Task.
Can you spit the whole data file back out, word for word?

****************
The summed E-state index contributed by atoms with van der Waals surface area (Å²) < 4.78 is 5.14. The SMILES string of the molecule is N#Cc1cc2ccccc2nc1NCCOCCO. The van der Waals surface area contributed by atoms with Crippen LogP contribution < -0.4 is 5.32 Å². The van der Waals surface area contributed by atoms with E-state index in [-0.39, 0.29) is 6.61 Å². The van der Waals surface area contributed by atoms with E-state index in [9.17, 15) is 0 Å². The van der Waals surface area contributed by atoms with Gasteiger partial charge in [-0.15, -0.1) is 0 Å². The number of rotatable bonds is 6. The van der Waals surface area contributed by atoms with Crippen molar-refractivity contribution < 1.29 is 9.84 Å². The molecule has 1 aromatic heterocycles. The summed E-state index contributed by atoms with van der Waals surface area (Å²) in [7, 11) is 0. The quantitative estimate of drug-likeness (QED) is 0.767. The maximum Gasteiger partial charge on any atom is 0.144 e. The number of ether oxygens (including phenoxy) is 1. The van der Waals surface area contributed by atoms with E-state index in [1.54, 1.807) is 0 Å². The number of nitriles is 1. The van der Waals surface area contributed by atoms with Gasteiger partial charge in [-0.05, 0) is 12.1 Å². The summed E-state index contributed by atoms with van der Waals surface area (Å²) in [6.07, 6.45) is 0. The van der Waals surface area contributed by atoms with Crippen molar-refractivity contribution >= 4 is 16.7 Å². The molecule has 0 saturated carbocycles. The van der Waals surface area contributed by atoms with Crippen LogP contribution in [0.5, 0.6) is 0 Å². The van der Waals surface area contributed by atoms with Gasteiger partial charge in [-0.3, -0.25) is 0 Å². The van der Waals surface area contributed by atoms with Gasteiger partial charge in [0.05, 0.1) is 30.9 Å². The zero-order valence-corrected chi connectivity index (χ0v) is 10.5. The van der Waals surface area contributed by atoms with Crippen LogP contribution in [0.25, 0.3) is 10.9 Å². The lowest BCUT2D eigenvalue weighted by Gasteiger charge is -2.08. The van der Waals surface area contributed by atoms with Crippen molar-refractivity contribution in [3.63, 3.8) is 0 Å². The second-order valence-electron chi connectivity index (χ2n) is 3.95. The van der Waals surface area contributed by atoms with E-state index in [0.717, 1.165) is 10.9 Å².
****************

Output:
The summed E-state index contributed by atoms with van der Waals surface area (Å²) < 4.78 is 5.14. The SMILES string of the molecule is N#Cc1cc2ccccc2nc1NCCOCCO. The van der Waals surface area contributed by atoms with Crippen LogP contribution < -0.4 is 5.32 Å². The van der Waals surface area contributed by atoms with E-state index in [-0.39, 0.29) is 6.61 Å². The van der Waals surface area contributed by atoms with E-state index in [9.17, 15) is 0 Å². The van der Waals surface area contributed by atoms with Gasteiger partial charge in [-0.15, -0.1) is 0 Å². The number of rotatable bonds is 6. The van der Waals surface area contributed by atoms with Crippen molar-refractivity contribution < 1.29 is 9.84 Å². The molecule has 1 aromatic heterocycles. The summed E-state index contributed by atoms with van der Waals surface area (Å²) in [7, 11) is 0. The quantitative estimate of drug-likeness (QED) is 0.767. The maximum Gasteiger partial charge on any atom is 0.144 e. The number of ether oxygens (including phenoxy) is 1. The van der Waals surface area contributed by atoms with E-state index in [1.54, 1.807) is 0 Å². The number of nitriles is 1. The van der Waals surface area contributed by atoms with Gasteiger partial charge in [-0.05, 0) is 12.1 Å². The summed E-state index contributed by atoms with van der Waals surface area (Å²) in [6.07, 6.45) is 0. The van der Waals surface area contributed by atoms with Crippen molar-refractivity contribution >= 4 is 16.7 Å². The molecule has 0 saturated carbocycles. The van der Waals surface area contributed by atoms with Crippen LogP contribution in [0.5, 0.6) is 0 Å². The van der Waals surface area contributed by atoms with Gasteiger partial charge in [-0.3, -0.25) is 0 Å². The van der Waals surface area contributed by atoms with Gasteiger partial charge in [0.05, 0.1) is 30.9 Å². The zero-order valence-corrected chi connectivity index (χ0v) is 10.5. The van der Waals surface area contributed by atoms with Crippen LogP contribution in [0.25, 0.3) is 10.9 Å². The lowest BCUT2D eigenvalue weighted by Gasteiger charge is -2.08. The van der Waals surface area contributed by atoms with Crippen molar-refractivity contribution in [3.63, 3.8) is 0 Å². The second-order valence-electron chi connectivity index (χ2n) is 3.95. The van der Waals surface area contributed by atoms with E-state index in [0.717, 1.165) is 10.9 Å².